A short walk from the Castle, the Long Walk is crossed by A308 (Albert Road) to Old Windsor. There is a quintessentially English pub at the quiet corner here by the Park Street gates (which leads to the Long Walk and Cambridge Gate, entrance to Windsor Castle), a peaceful cul-de-sac where you can stop for a hearty pint! It’s called the Two Brewers, one of the smallest pubs in Windsor, established in 1792 although the building dates back to 1709.
Windsor Castle is uniquely beautiful, set in a lively town, with accommodation to suit every individual, couples or family, It has great shopping choices and restaurants to fulfil every palate. Wind down your afternoon with some traditional British grub for example, fish and chips in a quintessentially British pubs such as the Two Brewers.
- There are guide maps available free at the counter. Just pick one. Given the vast area where you need to walk, I found the map to be extremely helpful.
- If you gift-aid your entrance ticket, you get a 12-month pass to return. Just ensure that you write your name and address and get it stamped at the designated area near the exit.
- Commentary on the audio, for the most part is good and informative but sometimes too elaborate. It is also sometimes hard to navigate to the number of the room.
- Give yourselves between 3 to 3.5 hours although the recommended hours are 2.5 to 3.
- Audio guides are available in all major languages.
- Induction loop on Audio tour is provided to hearing impaired visitors.
- Guide dogs are permitted
- Toilets for disabled visitors
- Areas are wheelchair accessible.
- Castle car-park is a ‘Pay & Display’ car-park, so you will need coins. £14 for 5 hours;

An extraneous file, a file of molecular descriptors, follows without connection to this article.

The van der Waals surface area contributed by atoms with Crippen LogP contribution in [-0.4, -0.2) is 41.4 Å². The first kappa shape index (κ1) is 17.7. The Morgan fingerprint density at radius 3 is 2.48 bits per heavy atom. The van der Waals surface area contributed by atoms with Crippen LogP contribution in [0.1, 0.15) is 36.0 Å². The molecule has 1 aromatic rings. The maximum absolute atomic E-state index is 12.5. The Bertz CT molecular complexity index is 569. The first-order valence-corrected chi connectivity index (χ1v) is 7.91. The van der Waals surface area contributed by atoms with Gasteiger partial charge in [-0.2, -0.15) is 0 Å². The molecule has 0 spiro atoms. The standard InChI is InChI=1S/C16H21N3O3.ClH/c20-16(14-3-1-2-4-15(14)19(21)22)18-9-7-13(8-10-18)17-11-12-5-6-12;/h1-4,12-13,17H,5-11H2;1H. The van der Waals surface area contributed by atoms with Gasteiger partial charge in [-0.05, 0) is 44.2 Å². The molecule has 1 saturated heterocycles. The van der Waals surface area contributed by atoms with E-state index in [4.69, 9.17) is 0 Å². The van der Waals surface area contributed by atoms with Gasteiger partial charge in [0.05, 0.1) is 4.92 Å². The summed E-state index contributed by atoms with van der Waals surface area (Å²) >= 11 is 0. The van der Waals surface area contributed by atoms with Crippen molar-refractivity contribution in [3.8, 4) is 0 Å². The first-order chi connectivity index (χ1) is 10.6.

- Car-park next to Windsor & Eton Riverside Station – £4 All-day if you arrive after 10:00. You can pay by phone
Regular (£) During closure of State Apartments (£)
Adult 21.20 11.70
Family [2 adults + 3 under 17s] 54.70 30.60
Senior/Student 19.30 10.60
Under 17/Disabled 12.30 7.20
Access: Getting to Windsor
Getting to Windsor Castle from London by train is the most convenient and cheaper mode of transport.
There are 2 services:
- London Paddington to Windsor Central – services are provided by Great Western Railway, need to change at Slough for the shuttle service to Windsor & Eton Central. The shuttle service runs every 20 minutes and will have extra charges.
Return Adult Fare is £10.20
2. London Waterloo to Windsor & Eton Riverside – services provided by South Western Railway are 4 services per hour, at 20, 28, 50 and 58 minutes past the hour. Return Adult Fare is £10.50
I hope this blog has been helpful in planning your visit to Windsor Castle. If you have found it helpful, please share on social media so that it may be helpful to another person you know. If you have any further questions, please drop me a message on the contact page and I will get back to you within a couple of hours.
Have a splendid and happy adventure!